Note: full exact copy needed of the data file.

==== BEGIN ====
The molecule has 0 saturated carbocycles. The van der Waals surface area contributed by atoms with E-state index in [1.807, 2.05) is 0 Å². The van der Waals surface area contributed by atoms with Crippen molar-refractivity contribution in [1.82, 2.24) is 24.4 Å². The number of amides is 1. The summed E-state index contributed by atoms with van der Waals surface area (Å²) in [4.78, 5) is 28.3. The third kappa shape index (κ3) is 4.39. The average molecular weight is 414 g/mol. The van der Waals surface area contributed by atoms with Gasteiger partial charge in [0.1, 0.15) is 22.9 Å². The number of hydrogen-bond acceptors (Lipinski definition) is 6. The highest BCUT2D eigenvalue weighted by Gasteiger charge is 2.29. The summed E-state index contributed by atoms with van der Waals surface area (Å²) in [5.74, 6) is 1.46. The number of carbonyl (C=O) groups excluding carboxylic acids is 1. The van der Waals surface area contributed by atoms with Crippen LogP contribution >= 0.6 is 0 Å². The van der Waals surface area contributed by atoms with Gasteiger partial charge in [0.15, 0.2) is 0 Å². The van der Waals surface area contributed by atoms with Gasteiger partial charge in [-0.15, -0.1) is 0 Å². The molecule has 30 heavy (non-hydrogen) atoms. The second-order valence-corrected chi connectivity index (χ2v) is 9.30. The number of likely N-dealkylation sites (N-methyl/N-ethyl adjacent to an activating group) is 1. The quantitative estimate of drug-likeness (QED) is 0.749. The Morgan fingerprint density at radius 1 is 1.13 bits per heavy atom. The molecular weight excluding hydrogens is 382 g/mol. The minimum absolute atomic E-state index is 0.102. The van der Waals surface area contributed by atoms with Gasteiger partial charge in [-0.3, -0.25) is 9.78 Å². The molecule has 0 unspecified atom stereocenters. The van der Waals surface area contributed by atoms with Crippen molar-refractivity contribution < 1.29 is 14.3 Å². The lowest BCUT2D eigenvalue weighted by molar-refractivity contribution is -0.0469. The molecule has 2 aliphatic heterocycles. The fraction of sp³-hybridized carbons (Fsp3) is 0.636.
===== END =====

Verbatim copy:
The molecule has 0 saturated carbocycles. The van der Waals surface area contributed by atoms with E-state index in [1.807, 2.05) is 0 Å². The van der Waals surface area contributed by atoms with Crippen molar-refractivity contribution in [1.82, 2.24) is 24.4 Å². The number of amides is 1. The summed E-state index contributed by atoms with van der Waals surface area (Å²) in [4.78, 5) is 28.3. The third kappa shape index (κ3) is 4.39. The average molecular weight is 414 g/mol. The van der Waals surface area contributed by atoms with Gasteiger partial charge in [0.1, 0.15) is 22.9 Å². The number of hydrogen-bond acceptors (Lipinski definition) is 6. The highest BCUT2D eigenvalue weighted by Gasteiger charge is 2.29. The summed E-state index contributed by atoms with van der Waals surface area (Å²) in [5.74, 6) is 1.46. The number of carbonyl (C=O) groups excluding carboxylic acids is 1. The van der Waals surface area contributed by atoms with Crippen LogP contribution >= 0.6 is 0 Å². The van der Waals surface area contributed by atoms with Gasteiger partial charge in [0.15, 0.2) is 0 Å². The van der Waals surface area contributed by atoms with Gasteiger partial charge in [-0.15, -0.1) is 0 Å². The molecule has 30 heavy (non-hydrogen) atoms. The second-order valence-corrected chi connectivity index (χ2v) is 9.30. The number of likely N-dealkylation sites (N-methyl/N-ethyl adjacent to an activating group) is 1. The quantitative estimate of drug-likeness (QED) is 0.749. The Morgan fingerprint density at radius 1 is 1.13 bits per heavy atom. The molecular weight excluding hydrogens is 382 g/mol. The minimum absolute atomic E-state index is 0.102. The van der Waals surface area contributed by atoms with Gasteiger partial charge in [-0.3, -0.25) is 9.78 Å². The molecule has 0 unspecified atom stereocenters. The van der Waals surface area contributed by atoms with Crippen molar-refractivity contribution < 1.29 is 14.3 Å². The lowest BCUT2D eigenvalue weighted by molar-refractivity contribution is -0.0469. The molecule has 2 aliphatic heterocycles. The fraction of sp³-hybridized carbons (Fsp3) is 0.636.